Tag Archives: Nawaz Sharif

Modi makes surprise visit to Pakistan

BY MEHREEN ZAHRA-MALIK AND KRISHNA N. DAS

ISLAMABAD/NEW DELHI – Prime Minister Narendra Modi made a surprise stopover in Pakistan on Friday to meet his counterpart, Nawaz Sharif, the first time an Indian premier has visited the rival nation in over a decade.

Sharif hugged Modi after he landed at the airport in the eastern city of Lahore before the two boarded a helicopter for Sharif’s nearby estate, state television showed.

A spokesman at the Pakistani prime minister’s office told Reuters the two leaders would discuss a range of bilateral issues, including the disputed Himalayan region of Kashmir, the most contentious issue dividing the nuclear-armed rivals.

Modi was on his way home after a visit to Russia. He stopped off in the Afghanistan capital Kabul earlier on Friday.

After months of a freeze, India and Pakistan resumed high-level contacts with a brief conversation between Sharif and Modi at climate change talks in Paris late last month, part of efforts to restart a peace dialogue plagued by militant attacks and long-standing distrust.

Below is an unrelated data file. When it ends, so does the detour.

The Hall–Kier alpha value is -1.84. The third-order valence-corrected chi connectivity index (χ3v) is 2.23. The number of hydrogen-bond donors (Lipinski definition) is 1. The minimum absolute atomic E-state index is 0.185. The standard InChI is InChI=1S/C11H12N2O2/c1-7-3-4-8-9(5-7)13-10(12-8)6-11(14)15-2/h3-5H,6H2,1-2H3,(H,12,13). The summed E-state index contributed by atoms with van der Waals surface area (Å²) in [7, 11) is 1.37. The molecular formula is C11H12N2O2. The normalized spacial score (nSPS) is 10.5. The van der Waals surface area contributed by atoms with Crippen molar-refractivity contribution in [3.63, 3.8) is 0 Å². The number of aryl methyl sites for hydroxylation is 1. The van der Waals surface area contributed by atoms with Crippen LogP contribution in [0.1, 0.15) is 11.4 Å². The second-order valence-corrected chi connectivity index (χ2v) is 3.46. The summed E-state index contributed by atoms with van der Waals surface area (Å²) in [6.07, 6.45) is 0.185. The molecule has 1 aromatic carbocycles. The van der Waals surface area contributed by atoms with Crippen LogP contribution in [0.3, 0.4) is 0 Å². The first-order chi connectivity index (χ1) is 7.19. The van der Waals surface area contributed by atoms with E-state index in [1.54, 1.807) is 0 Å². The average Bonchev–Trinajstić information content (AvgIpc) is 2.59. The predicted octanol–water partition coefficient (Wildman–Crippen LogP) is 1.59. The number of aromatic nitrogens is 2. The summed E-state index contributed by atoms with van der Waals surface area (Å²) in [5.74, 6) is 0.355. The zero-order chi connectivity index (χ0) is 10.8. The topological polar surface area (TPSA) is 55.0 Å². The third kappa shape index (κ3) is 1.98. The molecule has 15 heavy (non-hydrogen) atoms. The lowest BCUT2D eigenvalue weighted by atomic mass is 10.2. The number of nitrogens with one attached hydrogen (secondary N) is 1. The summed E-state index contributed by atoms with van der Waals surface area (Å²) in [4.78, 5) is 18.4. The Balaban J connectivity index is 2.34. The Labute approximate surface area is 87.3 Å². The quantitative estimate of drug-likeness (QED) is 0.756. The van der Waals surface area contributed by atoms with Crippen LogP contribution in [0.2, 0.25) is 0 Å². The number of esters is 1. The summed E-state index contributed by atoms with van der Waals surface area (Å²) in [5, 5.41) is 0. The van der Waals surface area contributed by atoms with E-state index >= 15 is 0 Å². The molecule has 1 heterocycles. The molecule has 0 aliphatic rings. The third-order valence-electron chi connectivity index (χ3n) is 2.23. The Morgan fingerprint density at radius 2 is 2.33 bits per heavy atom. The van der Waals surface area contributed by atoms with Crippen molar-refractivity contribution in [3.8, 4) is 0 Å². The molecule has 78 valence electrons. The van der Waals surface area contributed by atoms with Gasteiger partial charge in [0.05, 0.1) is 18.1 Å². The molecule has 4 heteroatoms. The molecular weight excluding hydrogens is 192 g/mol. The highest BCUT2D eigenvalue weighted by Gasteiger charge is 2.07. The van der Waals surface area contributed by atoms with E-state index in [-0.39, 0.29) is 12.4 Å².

Modi, who inaugurated a new parliament complex built with Indian help in Kabul, spoke to Sharif earlier on Friday to wish him on his 66th birthday.

“Looking forward to meeting PM Nawaz Sharif in Lahore today afternoon, where I will drop by on my way back to Delhi,” Modi tweeted.

The two prime ministers flew to Sharif’s estate in Lahore named Jati Umra, after his family’s ancestral home in a Punjabi village in India, Pakistan state TV reported.

Read more » Reuters
See more » http://in.reuters.com/article/india-pakistan-modi-nawaz-sharif-idINKBN0U80G020151225

 

Protester disrupts Pakistan prime minister’s speech in Washington – Reuters

WASHINGTON (Reuters) – A protester disrupted a speech by Pakistan’s President Nawaz Sharif at a Washington think tank on Friday, shouting slogans in support of freedom for the Pakistani province of Baluchistan.

A man in the audience at the U.S. Institute of Peace stood up and shouted “Free, Free Baluchistan!” and accused the Pakistani prime minister of being “friends” with late al Qaeda leader Osama bin Laden, just as Sharif was starting a speech.

Sharif looked up and paused briefly as the man was led away, but did not comment on the interruption.

News courtesy: Reuters
Read more » http://mobile.reuters.com/article/idUSKCN0SH1T120151023?feedType=RSS&feedName=worldNews